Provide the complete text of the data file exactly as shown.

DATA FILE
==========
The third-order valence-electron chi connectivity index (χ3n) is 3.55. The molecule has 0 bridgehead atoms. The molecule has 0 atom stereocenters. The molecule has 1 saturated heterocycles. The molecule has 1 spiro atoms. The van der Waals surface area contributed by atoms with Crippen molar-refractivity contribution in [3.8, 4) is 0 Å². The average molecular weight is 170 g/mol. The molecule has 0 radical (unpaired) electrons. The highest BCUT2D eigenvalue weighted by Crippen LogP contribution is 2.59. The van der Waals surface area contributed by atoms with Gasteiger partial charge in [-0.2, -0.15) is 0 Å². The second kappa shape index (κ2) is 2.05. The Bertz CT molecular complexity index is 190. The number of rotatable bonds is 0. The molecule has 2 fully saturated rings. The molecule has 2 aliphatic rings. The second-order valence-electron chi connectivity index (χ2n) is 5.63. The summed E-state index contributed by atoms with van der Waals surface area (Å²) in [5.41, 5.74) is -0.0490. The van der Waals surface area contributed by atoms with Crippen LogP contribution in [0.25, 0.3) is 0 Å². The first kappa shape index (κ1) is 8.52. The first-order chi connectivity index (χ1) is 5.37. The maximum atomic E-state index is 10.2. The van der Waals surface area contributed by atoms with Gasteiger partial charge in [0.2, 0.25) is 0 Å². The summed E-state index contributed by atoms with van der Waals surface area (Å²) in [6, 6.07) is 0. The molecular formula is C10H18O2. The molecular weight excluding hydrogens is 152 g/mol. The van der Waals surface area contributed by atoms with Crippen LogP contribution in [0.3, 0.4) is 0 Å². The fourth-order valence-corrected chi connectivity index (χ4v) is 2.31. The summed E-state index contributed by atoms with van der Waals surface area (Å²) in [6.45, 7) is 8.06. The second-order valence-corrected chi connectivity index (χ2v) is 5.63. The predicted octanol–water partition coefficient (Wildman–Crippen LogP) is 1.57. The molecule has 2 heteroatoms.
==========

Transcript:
The third-order valence-electron chi connectivity index (χ3n) is 3.55. The molecule has 0 bridgehead atoms. The molecule has 0 atom stereocenters. The molecule has 1 saturated heterocycles. The molecule has 1 spiro atoms. The van der Waals surface area contributed by atoms with Crippen molar-refractivity contribution in [3.8, 4) is 0 Å². The average molecular weight is 170 g/mol. The molecule has 0 radical (unpaired) electrons. The highest BCUT2D eigenvalue weighted by Crippen LogP contribution is 2.59. The van der Waals surface area contributed by atoms with Gasteiger partial charge in [-0.2, -0.15) is 0 Å². The second kappa shape index (κ2) is 2.05. The Bertz CT molecular complexity index is 190. The number of rotatable bonds is 0. The molecule has 2 fully saturated rings. The molecule has 2 aliphatic rings. The second-order valence-electron chi connectivity index (χ2n) is 5.63. The summed E-state index contributed by atoms with van der Waals surface area (Å²) in [5.41, 5.74) is -0.0490. The van der Waals surface area contributed by atoms with Crippen LogP contribution in [0.25, 0.3) is 0 Å². The first kappa shape index (κ1) is 8.52. The first-order chi connectivity index (χ1) is 5.37. The maximum atomic E-state index is 10.2. The van der Waals surface area contributed by atoms with Gasteiger partial charge in [0.2, 0.25) is 0 Å². The summed E-state index contributed by atoms with van der Waals surface area (Å²) in [6, 6.07) is 0. The molecular formula is C10H18O2. The molecular weight excluding hydrogens is 152 g/mol. The van der Waals surface area contributed by atoms with Crippen LogP contribution in [0.3, 0.4) is 0 Å². The fourth-order valence-corrected chi connectivity index (χ4v) is 2.31. The summed E-state index contributed by atoms with van der Waals surface area (Å²) in [6.45, 7) is 8.06. The second-order valence-corrected chi connectivity index (χ2v) is 5.63. The predicted octanol–water partition coefficient (Wildman–Crippen LogP) is 1.57. The molecule has 2 heteroatoms.